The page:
Cookies. This website uses cookies, which are small text files that the website puts on your computer to facilitate operation. Cookies help us provide a better service to you. They are used to track general user traffic information and to help the website function properly.

Click to hide this notice for 30 days.
Welcome to MountainViews
If you want to use the website often please enrol (quick and free) at top right.
Overview
Detail
Zoom: ??
For more map options click on any overview map area or any detail map feature.
Find Suggested Walks
Find hill, mountain, island, coastal feature.
Videos


Users Online:
trostanite, annem
Guests online: 266
Recent Contributions
Get Notifications

Corriebracks: Flat, undistinguished peak, sometimes useful in passing.

Cark Mountain: Spoiled by Windmills

Mournes: Bearnagh, Meelmore & Meelbeg

Culliagh SE Top: Short but Rewarding.

Mourne Seven Sevens 2021 - Clockwise

Spire of Lloyd: My most proximate MV location.

Cromaglan Mountain: Bridge restored.

Annatoran: Anna(Tora! Tora! Tora!)n

Knockalongy South-West Top: There's energy around this summit

Monabrack-Temple Hill Horseshoe with Return via Pigeon Rock Glen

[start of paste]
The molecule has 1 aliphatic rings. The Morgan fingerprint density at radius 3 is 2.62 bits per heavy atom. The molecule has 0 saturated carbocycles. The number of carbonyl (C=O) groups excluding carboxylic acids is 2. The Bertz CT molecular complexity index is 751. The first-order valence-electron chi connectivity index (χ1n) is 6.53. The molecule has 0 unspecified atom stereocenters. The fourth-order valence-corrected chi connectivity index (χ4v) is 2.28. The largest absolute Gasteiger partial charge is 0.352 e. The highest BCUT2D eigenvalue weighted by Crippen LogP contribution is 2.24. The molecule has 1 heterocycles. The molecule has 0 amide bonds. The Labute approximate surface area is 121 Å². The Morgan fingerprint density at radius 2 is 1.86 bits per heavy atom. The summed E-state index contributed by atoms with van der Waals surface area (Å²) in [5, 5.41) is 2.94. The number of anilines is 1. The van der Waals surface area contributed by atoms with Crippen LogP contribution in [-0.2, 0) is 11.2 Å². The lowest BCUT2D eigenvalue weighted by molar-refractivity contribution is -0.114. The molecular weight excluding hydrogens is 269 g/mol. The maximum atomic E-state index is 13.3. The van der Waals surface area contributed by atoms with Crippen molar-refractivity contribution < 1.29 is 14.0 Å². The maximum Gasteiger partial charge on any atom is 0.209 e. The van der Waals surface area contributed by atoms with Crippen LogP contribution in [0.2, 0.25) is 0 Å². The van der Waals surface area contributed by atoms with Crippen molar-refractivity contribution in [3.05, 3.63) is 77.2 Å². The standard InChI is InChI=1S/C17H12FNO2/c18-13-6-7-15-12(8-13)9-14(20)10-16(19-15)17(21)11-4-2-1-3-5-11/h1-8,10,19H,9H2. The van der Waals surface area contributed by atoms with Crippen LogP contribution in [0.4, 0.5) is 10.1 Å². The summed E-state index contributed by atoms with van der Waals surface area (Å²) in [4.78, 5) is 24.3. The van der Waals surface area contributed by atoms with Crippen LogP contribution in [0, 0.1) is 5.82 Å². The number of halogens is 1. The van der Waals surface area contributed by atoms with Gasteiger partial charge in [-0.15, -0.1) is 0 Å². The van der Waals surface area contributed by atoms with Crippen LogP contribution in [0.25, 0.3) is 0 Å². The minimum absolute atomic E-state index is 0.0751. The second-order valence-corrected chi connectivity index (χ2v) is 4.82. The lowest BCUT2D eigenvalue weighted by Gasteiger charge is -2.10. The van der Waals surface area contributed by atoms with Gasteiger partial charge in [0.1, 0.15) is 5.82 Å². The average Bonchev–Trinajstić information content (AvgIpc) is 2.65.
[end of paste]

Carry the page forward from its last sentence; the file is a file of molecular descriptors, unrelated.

Knockalongy: Geo on Knockalonga 2021

Knockalongy North-East Top: Not a footprint!

Conditions and Info
Use of MountainViews is governed by conditions and a privacy policy.
Read general information about the site.
Opinions in material here are not necessarily endorsed by MountainViews.
Hillwalking is a risk sport. Information in comments, walks or shared GPS tracks may not be accurate for example as regards safety or access permission. You are responsible for your safety and your permission to walk.
See the credits and list definitions.
Video display
Mourne Mountains Area   N: Croob Subarea
Place count in area: 58, OSI/LPS Maps: 20, 29 
Highest place:
Slieve Donard, 849m
Maximum height for area: 849 metres,     Maximum prominence for area: 821 metres,

Note: this list of places includes island features such as summits, but not islands as such.
Rating graphic.